Rebellious Liver Qi invading the Spleen

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At a glance

Key attributes

Chinese name: 肝气横逆犯脾      Pinyin name: Gān Qì Hèng Nì Fàn Pí

Pattern nature: Full combined pattern

Pattern(s) it combines from: Rebellious Liver Qi

Causes

Precursor patterns: Rebellious Liver Qi

Common causes: 1. Emotional stress, 2. Bad eating habits

Diagnosis

Common symptoms: Tiredness Flatulence Irritability Abdominal pain Abdominal distension and two other symptoms

Pulse type(s): Weak (Ruo), Wiry (Xian)

Tongue description: Normal-coloured or slightly Red on the sides

Treatment

Treatment principle: Subdue rebellious Liver Qi, tonify the Spleen.

Common formulas: Xiao Yao San

Pathology

Liver Qi is said to be rebellious when its horizontal movement is accentuated. This impairs the Spleen's function of transformation and transportation and prevents Spleen Qi from rising. 

It is a pattern of mixed Deficiency and Excess: Excess of the Liver (Rebellious Qi) and Deficiency of Spleen Qi. In the Five-Phases theory, it corresponds to Wood overacting on Earth.

There are typically two types of presentations for this pattern.

The first is when the Excess of the Liver is more important than the Spleen's Deficiency. It is said that the Liver's overactivity invades the Spleen. In this presentation there is constipation (with stools that are dry, difficult and often in small pieces) more frequently than diarrhea and the abdominal distension and pain are quite marked.

In the second presentation the Spleen Qi Deficiency is more pronounced. This means the Spleen is weak and ‘allows’ itself to be invaded by the Liver, even when the Liver Excess is relatively mild. In this scenario there are loose stools, even diarrhea, more often than constipation and the abdominal pain is only slight.

Those two presentations are the reason why the tongue can either be Red on the sides (first presentation) or normal coloured (second presentation).

Causes

Precursor patterns: Rebellious Liver Qi invading the Spleen can derive from Rebellious Liver Qi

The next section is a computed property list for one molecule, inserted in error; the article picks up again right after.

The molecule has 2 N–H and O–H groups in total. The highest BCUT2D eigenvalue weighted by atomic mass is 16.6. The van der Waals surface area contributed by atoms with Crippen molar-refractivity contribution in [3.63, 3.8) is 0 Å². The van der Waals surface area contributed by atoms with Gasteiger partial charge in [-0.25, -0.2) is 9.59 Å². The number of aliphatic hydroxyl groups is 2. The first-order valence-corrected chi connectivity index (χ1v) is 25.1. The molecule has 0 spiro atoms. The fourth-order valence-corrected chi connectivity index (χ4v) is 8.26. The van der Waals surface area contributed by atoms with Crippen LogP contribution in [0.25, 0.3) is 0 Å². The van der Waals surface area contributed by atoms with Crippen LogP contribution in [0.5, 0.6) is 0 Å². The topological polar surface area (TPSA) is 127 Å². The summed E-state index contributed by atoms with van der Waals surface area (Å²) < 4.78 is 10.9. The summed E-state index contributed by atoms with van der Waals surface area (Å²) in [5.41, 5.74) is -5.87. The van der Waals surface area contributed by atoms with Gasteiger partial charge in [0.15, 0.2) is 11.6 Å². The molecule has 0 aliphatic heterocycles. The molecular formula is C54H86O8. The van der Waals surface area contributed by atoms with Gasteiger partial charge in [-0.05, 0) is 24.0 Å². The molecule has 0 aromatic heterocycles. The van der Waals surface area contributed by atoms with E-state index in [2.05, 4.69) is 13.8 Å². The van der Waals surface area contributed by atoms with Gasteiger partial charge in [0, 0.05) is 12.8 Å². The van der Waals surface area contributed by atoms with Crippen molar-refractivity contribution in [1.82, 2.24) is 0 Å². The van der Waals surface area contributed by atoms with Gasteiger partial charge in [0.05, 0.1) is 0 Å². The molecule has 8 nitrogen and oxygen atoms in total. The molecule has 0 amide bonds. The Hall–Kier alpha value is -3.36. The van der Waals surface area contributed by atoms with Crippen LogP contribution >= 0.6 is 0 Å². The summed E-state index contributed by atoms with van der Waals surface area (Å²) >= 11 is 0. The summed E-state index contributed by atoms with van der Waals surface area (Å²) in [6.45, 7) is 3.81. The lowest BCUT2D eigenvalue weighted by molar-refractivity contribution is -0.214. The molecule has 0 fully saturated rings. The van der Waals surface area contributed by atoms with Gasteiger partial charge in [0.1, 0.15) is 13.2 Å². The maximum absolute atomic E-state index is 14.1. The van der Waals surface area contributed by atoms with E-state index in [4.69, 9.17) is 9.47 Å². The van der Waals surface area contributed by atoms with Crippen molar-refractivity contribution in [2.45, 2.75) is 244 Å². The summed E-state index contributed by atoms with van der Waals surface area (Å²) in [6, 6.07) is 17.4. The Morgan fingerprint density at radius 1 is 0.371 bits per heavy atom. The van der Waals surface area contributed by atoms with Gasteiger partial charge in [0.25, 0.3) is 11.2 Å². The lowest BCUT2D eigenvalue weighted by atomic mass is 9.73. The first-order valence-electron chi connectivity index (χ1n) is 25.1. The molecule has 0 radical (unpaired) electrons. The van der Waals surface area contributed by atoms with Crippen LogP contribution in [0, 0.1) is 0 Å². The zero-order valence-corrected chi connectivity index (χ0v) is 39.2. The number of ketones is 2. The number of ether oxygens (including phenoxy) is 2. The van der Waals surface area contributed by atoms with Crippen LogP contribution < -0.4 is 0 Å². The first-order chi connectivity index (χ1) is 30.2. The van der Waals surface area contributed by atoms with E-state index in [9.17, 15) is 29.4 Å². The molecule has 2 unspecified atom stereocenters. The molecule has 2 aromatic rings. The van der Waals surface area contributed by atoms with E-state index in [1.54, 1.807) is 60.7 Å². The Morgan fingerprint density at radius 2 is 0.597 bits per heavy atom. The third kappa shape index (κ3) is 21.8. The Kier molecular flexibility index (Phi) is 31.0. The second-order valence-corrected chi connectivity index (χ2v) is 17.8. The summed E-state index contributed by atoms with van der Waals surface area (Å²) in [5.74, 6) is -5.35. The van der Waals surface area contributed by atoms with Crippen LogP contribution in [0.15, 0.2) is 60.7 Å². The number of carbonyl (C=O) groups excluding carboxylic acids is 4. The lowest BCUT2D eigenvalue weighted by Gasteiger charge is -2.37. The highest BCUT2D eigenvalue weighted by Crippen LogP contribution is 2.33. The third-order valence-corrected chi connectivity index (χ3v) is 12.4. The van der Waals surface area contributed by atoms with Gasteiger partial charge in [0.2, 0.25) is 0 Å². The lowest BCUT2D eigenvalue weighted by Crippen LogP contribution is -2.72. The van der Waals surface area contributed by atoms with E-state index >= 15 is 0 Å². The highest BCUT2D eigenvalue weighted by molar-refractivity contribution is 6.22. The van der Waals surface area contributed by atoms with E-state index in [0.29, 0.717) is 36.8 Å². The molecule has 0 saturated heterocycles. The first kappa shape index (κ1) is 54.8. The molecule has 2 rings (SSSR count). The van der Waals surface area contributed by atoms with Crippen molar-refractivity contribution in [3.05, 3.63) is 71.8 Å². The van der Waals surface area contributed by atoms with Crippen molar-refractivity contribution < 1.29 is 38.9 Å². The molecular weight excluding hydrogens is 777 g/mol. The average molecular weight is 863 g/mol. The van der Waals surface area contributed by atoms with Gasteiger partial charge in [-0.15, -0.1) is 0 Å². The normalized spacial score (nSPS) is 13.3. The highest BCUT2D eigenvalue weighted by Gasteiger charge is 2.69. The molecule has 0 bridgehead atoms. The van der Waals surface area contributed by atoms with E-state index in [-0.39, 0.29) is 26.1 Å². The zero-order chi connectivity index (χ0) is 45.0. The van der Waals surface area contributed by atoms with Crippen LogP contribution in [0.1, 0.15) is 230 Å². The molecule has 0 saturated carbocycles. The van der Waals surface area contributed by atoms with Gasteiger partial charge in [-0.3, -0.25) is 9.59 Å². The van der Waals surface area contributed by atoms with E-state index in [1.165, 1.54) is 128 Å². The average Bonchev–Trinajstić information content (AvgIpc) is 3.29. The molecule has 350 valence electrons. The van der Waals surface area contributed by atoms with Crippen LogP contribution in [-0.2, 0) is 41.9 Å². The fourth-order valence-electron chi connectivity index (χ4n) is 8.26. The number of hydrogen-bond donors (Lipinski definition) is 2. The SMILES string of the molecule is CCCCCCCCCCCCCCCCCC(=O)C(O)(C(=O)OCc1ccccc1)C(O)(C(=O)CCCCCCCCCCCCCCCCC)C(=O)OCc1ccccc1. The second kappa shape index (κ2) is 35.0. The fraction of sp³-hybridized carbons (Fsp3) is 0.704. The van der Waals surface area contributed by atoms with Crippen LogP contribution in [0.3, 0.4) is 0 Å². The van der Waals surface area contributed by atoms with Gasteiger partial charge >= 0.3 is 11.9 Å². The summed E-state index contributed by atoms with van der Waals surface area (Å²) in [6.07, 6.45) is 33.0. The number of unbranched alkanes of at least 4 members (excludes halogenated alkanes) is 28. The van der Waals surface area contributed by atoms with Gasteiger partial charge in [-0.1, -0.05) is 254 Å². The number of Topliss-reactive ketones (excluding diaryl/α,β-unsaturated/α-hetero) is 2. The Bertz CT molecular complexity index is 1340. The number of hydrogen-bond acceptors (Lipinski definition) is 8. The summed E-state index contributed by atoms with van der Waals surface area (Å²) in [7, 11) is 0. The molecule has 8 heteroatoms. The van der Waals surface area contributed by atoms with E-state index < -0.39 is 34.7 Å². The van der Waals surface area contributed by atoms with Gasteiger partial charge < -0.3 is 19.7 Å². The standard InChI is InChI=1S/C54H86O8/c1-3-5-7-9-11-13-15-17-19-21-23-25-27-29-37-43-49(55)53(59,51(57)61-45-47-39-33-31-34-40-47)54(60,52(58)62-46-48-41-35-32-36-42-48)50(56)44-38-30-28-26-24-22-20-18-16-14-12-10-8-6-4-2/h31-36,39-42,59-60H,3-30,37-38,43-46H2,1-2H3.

Emotional stress: Anger, frustration or resentment are all emotions that affect the Liver and which, if felt for a prolonged period of time (or very intensively over a short period), cause Liver Qi to stagnate. Stagnant Liver Qi may become Rebellious, accentuating its horizontal movement towards the Spleen. This disturbs the Spleen function of transformation and transportation and it prevents Spleen Qi from rising.

Bad eating habits: Irregular eating, eating in a hurry, when worried, when angry or while working can cause Liver Qi to rebel towards the Spleen.

Diagnosing Rebellious Liver Qi invading the Spleen

Pulse type(s): Weak (Ruo) or wiry (Xian)

Tongue description: Normal-coloured or slightly Red on the sides

Main symptoms: Tiredness Flatulence Irritability Abdominal pain Abdominal distension Alternating constipation and diarrhea Stools sometimes dry and in small pieces

Diagnosis commentary: Alternation of constipation and loose stools and a Wiry pulse is enough in and of itself to diagnose Rebellious Liver Qi invading the Spleen.

Treating Rebellious Liver Qi invading the Spleen

Treatment principle

Subdue rebellious Liver Qi, tonify the Spleen.

Herbal formulas used to treat Rebellious Liver Qi invading the Spleen

Xiao Yao San

Source date: 1107 AD

Number of ingredients: 6 herbs

Key actions: Harmonizes the function of Liver and Spleen. Relieves Liver Qi stagnation. Nourishes the Blood.

Formula summary

Xiao Yao San is a 6-ingredient Chinese Medicine formula. Invented in 1107 AD, it belongs to the category of formulas that harmonize Liver-Spleen.

Besides Rebellious Liver Qi invading the Spleen, Xiao Yao San is also used to treat Liver Blood Stagnation or Liver Qi Deficiency.

Read more about Xiao Yao San

Diet recommendations

Adopting good eating habits are very important to prevent this pattern. Eat at regular intervals and take the time to eat. Avoid working or other stressful activities while eating.

To prevent or mitigate Spleen Qi Deficiency, it's also important to favor eating cooked foods only, including rice, meat (especially beef), vegetables, congee and warm or room temperature drinks such as warm milk. Avoid anything too cold in temperature (e.g. ice cream or cold drinks), raw ingredients and the excessive use of sugar and other sweeteners.

To calm the Liver work with the emotions of anger, frustration and resentment by finding constructive outlets to express and release them. Above all, do not repress or stuff your emotions. Avoid excessive physical activity, such as sex or exercise. Regularity of habits helps to regulate Liver Qi.

Consequence patterns

Spleen Qi Deficiency

Chronic Rebellious Liver Qi weakens the Spleen and can cause Spleen Qi Deficiency.

Rebellious Liver Qi combined with Spleen Qi Deficiency can lead to an impairment of the transportation and transformation of Fluids (a key function of the Spleen) and the formation of Dampness. This is a very common combination for patients suffering from irritable bowel syndrome.